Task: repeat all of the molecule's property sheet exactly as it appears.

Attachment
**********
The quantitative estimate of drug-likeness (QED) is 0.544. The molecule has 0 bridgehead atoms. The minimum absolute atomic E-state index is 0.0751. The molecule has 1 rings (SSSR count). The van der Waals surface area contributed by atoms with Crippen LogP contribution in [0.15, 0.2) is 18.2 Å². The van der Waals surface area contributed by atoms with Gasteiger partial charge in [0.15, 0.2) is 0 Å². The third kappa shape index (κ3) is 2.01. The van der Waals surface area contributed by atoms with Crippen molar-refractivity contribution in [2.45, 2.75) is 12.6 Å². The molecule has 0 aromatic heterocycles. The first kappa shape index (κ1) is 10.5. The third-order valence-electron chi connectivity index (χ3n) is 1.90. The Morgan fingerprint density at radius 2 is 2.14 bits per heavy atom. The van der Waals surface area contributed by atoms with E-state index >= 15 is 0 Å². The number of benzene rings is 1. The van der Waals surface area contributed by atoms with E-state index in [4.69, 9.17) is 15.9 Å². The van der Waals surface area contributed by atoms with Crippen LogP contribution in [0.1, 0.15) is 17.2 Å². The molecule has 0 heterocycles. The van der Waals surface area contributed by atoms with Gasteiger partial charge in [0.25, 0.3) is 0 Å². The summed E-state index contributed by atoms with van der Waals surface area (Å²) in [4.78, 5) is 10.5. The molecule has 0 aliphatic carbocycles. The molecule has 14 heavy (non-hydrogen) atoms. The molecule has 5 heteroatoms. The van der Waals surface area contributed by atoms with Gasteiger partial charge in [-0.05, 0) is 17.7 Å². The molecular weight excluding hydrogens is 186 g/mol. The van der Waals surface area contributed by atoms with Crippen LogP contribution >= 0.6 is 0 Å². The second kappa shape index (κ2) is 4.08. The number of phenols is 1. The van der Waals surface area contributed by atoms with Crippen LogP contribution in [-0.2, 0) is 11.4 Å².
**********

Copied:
The quantitative estimate of drug-likeness (QED) is 0.544. The molecule has 0 bridgehead atoms. The minimum absolute atomic E-state index is 0.0751. The molecule has 1 rings (SSSR count). The van der Waals surface area contributed by atoms with Crippen LogP contribution in [0.15, 0.2) is 18.2 Å². The van der Waals surface area contributed by atoms with Gasteiger partial charge in [0.15, 0.2) is 0 Å². The third kappa shape index (κ3) is 2.01. The van der Waals surface area contributed by atoms with Crippen molar-refractivity contribution in [2.45, 2.75) is 12.6 Å². The molecule has 0 aromatic heterocycles. The first kappa shape index (κ1) is 10.5. The third-order valence-electron chi connectivity index (χ3n) is 1.90. The Morgan fingerprint density at radius 2 is 2.14 bits per heavy atom. The van der Waals surface area contributed by atoms with E-state index >= 15 is 0 Å². The number of benzene rings is 1. The van der Waals surface area contributed by atoms with E-state index in [4.69, 9.17) is 15.9 Å². The van der Waals surface area contributed by atoms with Crippen LogP contribution in [0.1, 0.15) is 17.2 Å². The molecule has 0 heterocycles. The van der Waals surface area contributed by atoms with Gasteiger partial charge in [0.25, 0.3) is 0 Å². The summed E-state index contributed by atoms with van der Waals surface area (Å²) in [4.78, 5) is 10.5. The molecule has 0 aliphatic carbocycles. The molecule has 14 heavy (non-hydrogen) atoms. The molecule has 5 heteroatoms. The van der Waals surface area contributed by atoms with Gasteiger partial charge in [-0.05, 0) is 17.7 Å². The molecular weight excluding hydrogens is 186 g/mol. The van der Waals surface area contributed by atoms with Crippen LogP contribution >= 0.6 is 0 Å². The second kappa shape index (κ2) is 4.08. The number of phenols is 1. The van der Waals surface area contributed by atoms with Crippen LogP contribution in [-0.2, 0) is 11.4 Å².